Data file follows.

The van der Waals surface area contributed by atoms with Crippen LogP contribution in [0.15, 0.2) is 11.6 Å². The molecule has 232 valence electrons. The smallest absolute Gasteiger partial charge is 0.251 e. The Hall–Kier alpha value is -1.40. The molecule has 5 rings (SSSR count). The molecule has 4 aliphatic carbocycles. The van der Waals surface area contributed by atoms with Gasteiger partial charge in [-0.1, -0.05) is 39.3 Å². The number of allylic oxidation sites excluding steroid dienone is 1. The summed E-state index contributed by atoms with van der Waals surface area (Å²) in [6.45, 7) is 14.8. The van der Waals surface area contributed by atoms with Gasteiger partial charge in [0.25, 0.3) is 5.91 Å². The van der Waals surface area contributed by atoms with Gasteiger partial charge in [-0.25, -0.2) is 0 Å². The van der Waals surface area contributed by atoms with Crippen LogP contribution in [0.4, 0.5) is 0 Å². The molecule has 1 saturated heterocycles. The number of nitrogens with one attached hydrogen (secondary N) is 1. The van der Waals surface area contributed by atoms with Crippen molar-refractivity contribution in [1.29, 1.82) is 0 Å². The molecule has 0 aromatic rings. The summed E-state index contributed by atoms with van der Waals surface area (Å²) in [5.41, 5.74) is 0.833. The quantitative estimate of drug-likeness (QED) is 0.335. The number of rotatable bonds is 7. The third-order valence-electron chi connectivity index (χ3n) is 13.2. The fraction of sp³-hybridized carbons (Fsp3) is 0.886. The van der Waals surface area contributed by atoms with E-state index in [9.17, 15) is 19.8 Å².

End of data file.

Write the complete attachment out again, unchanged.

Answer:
The van der Waals surface area contributed by atoms with Crippen LogP contribution in [0.15, 0.2) is 11.6 Å². The molecule has 232 valence electrons. The smallest absolute Gasteiger partial charge is 0.251 e. The Hall–Kier alpha value is -1.40. The molecule has 5 rings (SSSR count). The molecule has 4 aliphatic carbocycles. The van der Waals surface area contributed by atoms with Gasteiger partial charge in [-0.1, -0.05) is 39.3 Å². The number of allylic oxidation sites excluding steroid dienone is 1. The summed E-state index contributed by atoms with van der Waals surface area (Å²) in [6.45, 7) is 14.8. The van der Waals surface area contributed by atoms with Gasteiger partial charge in [0.25, 0.3) is 5.91 Å². The van der Waals surface area contributed by atoms with Gasteiger partial charge in [-0.25, -0.2) is 0 Å². The van der Waals surface area contributed by atoms with Crippen LogP contribution in [0.4, 0.5) is 0 Å². The molecule has 1 saturated heterocycles. The number of nitrogens with one attached hydrogen (secondary N) is 1. The van der Waals surface area contributed by atoms with Crippen molar-refractivity contribution in [1.29, 1.82) is 0 Å². The molecule has 0 aromatic rings. The summed E-state index contributed by atoms with van der Waals surface area (Å²) in [5.41, 5.74) is 0.833. The quantitative estimate of drug-likeness (QED) is 0.335. The number of rotatable bonds is 7. The third-order valence-electron chi connectivity index (χ3n) is 13.2. The fraction of sp³-hybridized carbons (Fsp3) is 0.886. The van der Waals surface area contributed by atoms with E-state index in [9.17, 15) is 19.8 Å².